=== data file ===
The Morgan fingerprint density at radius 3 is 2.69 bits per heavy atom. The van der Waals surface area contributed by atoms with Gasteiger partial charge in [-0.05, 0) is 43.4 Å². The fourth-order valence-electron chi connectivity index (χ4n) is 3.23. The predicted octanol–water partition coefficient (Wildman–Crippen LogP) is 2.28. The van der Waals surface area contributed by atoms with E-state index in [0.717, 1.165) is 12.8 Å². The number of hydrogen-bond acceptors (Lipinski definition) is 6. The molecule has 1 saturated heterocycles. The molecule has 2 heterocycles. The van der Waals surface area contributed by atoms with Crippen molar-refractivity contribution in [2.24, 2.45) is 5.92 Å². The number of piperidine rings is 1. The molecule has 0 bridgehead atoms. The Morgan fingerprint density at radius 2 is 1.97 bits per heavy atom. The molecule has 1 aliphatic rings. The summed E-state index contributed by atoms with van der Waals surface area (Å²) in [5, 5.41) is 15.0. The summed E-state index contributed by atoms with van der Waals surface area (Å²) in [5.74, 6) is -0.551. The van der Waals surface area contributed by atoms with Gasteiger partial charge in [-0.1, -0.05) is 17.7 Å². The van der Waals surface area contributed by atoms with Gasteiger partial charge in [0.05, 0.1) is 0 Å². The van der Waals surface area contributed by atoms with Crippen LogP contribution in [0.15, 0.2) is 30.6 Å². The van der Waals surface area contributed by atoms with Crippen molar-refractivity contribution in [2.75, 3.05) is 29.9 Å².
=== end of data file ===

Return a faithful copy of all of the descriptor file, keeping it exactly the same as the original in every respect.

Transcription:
The Morgan fingerprint density at radius 3 is 2.69 bits per heavy atom. The van der Waals surface area contributed by atoms with Gasteiger partial charge in [-0.05, 0) is 43.4 Å². The fourth-order valence-electron chi connectivity index (χ4n) is 3.23. The predicted octanol–water partition coefficient (Wildman–Crippen LogP) is 2.28. The van der Waals surface area contributed by atoms with E-state index in [0.717, 1.165) is 12.8 Å². The number of hydrogen-bond acceptors (Lipinski definition) is 6. The molecule has 1 saturated heterocycles. The molecule has 2 heterocycles. The van der Waals surface area contributed by atoms with Crippen molar-refractivity contribution in [2.24, 2.45) is 5.92 Å². The number of piperidine rings is 1. The molecule has 0 bridgehead atoms. The Morgan fingerprint density at radius 2 is 1.97 bits per heavy atom. The molecule has 1 aliphatic rings. The summed E-state index contributed by atoms with van der Waals surface area (Å²) in [5, 5.41) is 15.0. The summed E-state index contributed by atoms with van der Waals surface area (Å²) in [5.74, 6) is -0.551. The van der Waals surface area contributed by atoms with Gasteiger partial charge in [-0.1, -0.05) is 17.7 Å². The van der Waals surface area contributed by atoms with Gasteiger partial charge in [0.05, 0.1) is 0 Å². The van der Waals surface area contributed by atoms with Crippen LogP contribution in [0.15, 0.2) is 30.6 Å². The van der Waals surface area contributed by atoms with Crippen molar-refractivity contribution in [2.75, 3.05) is 29.9 Å².